Transit and emergency vehicle drivers are exempt, while drivers of commercial vehicles must follow federal laws. Two-way radio, citizens band radio, or amateur radio equipment are not included in the law.
The state points out that drivers also can get a $99 ticket for other types of distractions, such as grooming, smoking, eating, or reading, if the activity interferes with safe driving and you are pulled over for another traffic offense.
July 13: 1,800 comments on injury reporting rule delay
More than 1,800 comments have been submitted by this day's deadline about OSHA's plan to delay the compliance deadline in its rule to improve the tracking and reporting of workplace injuries and illnesses, a rule published May 12, 2016, from July 1, 2017, when certain employers were to be required to submit the information from their completed 2016 Form 300A to OSHA electronically, to Dec. 1, 2017.
OSHA proposed the delay to give the Trump administration an opportunity to review the new electronic reporting requirements before their implementation and allow affected entities time to familiarize themselves with the electronic reporting system. OSHA also said it will issue a separate proposal to reconsider, revise, or remove other provisions of the prior final rule.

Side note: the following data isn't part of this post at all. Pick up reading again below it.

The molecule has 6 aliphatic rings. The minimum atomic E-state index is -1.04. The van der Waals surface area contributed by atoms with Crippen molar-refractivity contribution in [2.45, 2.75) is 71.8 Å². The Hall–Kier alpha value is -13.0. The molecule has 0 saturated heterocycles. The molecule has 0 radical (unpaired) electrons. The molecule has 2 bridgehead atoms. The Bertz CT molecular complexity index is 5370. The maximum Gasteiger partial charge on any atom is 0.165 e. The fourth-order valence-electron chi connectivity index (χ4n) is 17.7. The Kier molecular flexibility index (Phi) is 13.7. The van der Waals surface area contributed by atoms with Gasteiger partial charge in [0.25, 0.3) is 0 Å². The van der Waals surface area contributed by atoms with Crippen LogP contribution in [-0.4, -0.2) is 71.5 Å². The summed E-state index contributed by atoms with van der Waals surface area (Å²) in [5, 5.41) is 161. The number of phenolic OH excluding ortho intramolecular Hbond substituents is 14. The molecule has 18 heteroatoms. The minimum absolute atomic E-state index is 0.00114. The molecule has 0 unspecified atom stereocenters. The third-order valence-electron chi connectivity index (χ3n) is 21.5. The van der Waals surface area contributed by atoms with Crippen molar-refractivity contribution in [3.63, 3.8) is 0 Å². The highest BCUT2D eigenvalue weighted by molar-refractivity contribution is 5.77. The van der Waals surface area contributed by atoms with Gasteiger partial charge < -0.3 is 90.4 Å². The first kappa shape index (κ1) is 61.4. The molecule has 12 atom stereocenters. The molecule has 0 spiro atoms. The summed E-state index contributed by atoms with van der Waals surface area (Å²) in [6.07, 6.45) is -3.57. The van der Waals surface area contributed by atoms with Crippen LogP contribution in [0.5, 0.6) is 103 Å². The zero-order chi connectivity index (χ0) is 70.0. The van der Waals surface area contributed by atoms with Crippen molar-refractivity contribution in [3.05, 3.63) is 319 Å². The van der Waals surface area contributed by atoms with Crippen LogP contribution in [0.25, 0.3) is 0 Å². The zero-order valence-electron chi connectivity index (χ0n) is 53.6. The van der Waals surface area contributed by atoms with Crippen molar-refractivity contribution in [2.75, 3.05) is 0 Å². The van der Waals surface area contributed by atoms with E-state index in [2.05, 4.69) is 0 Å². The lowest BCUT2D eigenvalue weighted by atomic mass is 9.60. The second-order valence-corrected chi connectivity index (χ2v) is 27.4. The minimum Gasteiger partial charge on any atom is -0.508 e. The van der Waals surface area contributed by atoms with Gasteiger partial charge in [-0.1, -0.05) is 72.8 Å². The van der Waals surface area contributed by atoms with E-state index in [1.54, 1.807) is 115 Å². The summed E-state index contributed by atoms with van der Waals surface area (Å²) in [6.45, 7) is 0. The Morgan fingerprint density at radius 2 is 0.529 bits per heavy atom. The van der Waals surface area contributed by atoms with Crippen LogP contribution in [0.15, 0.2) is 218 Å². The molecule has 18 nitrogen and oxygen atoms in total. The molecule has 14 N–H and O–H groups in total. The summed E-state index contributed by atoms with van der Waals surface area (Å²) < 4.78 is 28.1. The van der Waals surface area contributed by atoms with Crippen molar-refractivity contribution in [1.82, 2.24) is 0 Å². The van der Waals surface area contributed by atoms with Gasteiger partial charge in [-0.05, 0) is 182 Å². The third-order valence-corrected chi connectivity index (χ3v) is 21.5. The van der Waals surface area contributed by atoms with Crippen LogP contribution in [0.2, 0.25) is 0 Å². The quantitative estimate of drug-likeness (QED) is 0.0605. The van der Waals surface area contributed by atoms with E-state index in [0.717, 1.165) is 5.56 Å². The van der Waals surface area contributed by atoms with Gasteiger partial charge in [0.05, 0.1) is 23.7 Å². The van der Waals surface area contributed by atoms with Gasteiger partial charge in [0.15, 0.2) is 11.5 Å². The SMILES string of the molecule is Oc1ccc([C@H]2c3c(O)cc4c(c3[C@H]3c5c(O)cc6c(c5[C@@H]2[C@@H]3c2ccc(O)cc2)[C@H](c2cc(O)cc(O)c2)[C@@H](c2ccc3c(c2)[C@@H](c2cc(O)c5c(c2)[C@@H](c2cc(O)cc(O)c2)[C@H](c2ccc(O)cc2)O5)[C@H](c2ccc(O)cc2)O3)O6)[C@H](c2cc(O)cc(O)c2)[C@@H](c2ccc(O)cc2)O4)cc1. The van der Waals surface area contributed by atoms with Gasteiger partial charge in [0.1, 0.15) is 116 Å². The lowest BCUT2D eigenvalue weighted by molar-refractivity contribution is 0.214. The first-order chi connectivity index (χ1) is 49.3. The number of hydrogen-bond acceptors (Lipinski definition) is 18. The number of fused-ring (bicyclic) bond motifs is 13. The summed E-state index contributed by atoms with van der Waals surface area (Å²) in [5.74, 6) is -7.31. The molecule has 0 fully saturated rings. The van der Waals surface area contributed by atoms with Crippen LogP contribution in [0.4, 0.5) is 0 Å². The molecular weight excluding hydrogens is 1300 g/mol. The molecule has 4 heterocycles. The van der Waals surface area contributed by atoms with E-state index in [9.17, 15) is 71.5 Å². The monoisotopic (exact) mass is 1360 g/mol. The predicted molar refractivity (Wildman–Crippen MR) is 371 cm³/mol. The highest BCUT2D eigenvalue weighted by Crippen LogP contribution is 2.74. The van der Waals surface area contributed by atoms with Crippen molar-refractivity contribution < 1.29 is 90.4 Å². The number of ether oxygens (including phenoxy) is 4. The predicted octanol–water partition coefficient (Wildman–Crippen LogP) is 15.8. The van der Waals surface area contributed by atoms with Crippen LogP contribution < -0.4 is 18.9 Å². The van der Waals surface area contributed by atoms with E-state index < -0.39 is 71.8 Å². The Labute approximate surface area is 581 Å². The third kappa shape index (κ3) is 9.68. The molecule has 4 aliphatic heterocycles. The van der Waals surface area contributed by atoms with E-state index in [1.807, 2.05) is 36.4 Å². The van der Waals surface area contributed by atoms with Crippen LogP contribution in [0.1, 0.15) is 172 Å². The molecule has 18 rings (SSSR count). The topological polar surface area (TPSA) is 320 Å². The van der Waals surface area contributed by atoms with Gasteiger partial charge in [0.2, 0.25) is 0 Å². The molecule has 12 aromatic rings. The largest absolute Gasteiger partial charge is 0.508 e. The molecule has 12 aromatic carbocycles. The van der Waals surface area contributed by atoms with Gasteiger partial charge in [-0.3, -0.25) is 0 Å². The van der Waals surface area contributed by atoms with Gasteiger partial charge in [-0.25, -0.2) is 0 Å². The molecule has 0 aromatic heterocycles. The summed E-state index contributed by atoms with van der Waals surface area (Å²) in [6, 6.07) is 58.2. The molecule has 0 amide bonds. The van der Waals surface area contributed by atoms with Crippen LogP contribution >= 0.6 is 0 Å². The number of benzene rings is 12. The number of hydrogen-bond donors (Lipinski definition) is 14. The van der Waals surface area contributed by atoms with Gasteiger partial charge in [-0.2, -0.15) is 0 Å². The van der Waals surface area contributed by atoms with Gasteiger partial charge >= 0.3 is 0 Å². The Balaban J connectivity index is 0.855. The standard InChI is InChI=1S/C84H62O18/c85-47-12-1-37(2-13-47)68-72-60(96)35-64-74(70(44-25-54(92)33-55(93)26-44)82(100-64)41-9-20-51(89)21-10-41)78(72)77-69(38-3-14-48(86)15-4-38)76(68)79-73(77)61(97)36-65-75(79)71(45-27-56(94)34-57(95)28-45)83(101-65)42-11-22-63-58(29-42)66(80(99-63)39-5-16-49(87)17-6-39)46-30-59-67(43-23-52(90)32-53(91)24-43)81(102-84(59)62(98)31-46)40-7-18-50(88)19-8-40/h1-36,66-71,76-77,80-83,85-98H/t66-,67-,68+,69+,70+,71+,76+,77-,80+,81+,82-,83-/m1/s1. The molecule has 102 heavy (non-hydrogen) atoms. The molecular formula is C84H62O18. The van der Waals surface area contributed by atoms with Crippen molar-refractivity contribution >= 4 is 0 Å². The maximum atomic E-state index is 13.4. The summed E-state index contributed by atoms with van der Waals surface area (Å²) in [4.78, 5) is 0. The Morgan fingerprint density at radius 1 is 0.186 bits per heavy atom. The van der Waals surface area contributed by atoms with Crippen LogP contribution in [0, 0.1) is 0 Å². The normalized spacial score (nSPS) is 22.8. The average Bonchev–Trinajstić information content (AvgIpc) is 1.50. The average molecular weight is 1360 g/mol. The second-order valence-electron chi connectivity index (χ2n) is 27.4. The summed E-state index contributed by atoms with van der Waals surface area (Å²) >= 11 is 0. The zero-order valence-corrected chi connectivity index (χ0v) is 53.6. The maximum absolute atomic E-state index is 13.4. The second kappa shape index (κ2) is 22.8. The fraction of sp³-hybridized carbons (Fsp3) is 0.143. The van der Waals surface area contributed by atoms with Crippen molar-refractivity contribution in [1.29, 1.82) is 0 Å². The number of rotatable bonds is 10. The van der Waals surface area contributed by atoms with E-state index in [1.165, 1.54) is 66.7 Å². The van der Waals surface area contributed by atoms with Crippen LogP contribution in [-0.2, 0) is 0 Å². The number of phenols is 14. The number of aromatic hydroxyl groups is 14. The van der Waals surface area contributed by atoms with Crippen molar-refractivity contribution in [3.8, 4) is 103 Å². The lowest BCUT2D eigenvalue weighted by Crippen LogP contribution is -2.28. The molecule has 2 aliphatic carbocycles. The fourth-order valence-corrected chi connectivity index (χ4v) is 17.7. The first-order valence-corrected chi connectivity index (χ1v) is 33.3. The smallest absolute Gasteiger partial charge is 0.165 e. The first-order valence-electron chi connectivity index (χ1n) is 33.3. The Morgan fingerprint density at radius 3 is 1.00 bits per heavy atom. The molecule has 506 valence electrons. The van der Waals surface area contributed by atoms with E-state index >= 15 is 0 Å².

The comments are all over the map: Many commenters want no delay of the compliance deadline, many want the delay to be implemented, and some—notably, from construction companies that submitted identical comments—want the original rule withdrawn.
June 28: No state earns an 'A' for preventable death efforts
A new report from the National Safety Council says that no state goes far enough to protect its residents from leading causes of preventable deaths and injuries on the road, in homes, and at work. With preventable deaths at an all-time high, none of the 50 states, as well as Washington D.C., earned an "A" for overall safety.
Seven states received a "B" rating, while 11 states received an "F." The report marks the end of National Safety Month, which draws attention to eliminating preventable deaths.